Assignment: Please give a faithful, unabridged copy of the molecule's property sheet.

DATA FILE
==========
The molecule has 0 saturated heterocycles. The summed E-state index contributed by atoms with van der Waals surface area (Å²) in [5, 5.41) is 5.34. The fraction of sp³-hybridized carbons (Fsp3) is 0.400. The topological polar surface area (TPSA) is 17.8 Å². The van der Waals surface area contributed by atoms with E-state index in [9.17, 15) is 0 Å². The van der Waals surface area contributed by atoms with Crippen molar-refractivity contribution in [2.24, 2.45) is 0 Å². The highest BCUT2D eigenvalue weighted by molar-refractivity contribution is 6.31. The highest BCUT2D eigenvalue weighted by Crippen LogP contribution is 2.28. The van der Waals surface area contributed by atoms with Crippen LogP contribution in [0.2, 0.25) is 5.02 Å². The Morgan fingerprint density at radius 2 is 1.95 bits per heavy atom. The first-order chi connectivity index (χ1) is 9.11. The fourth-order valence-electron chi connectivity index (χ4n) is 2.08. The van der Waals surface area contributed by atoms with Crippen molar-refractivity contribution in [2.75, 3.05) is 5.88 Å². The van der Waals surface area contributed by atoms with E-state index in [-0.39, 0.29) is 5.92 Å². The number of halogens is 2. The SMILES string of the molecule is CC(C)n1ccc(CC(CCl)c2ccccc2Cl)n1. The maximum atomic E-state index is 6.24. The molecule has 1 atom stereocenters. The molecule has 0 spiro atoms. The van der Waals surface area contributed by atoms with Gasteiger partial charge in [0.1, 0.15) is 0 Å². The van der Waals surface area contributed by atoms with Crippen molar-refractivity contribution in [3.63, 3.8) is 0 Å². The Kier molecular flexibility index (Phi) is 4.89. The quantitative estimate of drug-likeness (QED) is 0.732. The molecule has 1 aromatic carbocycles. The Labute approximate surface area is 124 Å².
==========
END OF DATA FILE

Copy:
The molecule has 0 saturated heterocycles. The summed E-state index contributed by atoms with van der Waals surface area (Å²) in [5, 5.41) is 5.34. The fraction of sp³-hybridized carbons (Fsp3) is 0.400. The topological polar surface area (TPSA) is 17.8 Å². The van der Waals surface area contributed by atoms with E-state index in [9.17, 15) is 0 Å². The van der Waals surface area contributed by atoms with Crippen molar-refractivity contribution in [2.24, 2.45) is 0 Å². The highest BCUT2D eigenvalue weighted by molar-refractivity contribution is 6.31. The highest BCUT2D eigenvalue weighted by Crippen LogP contribution is 2.28. The van der Waals surface area contributed by atoms with Crippen LogP contribution in [0.2, 0.25) is 5.02 Å². The Morgan fingerprint density at radius 2 is 1.95 bits per heavy atom. The first-order chi connectivity index (χ1) is 9.11. The fourth-order valence-electron chi connectivity index (χ4n) is 2.08. The van der Waals surface area contributed by atoms with Crippen molar-refractivity contribution in [2.75, 3.05) is 5.88 Å². The van der Waals surface area contributed by atoms with E-state index in [-0.39, 0.29) is 5.92 Å². The number of halogens is 2. The SMILES string of the molecule is CC(C)n1ccc(CC(CCl)c2ccccc2Cl)n1. The maximum atomic E-state index is 6.24. The molecule has 1 atom stereocenters. The molecule has 0 spiro atoms. The van der Waals surface area contributed by atoms with Gasteiger partial charge in [0.1, 0.15) is 0 Å². The van der Waals surface area contributed by atoms with Crippen molar-refractivity contribution in [3.63, 3.8) is 0 Å². The Kier molecular flexibility index (Phi) is 4.89. The quantitative estimate of drug-likeness (QED) is 0.732. The molecule has 1 aromatic carbocycles. The Labute approximate surface area is 124 Å².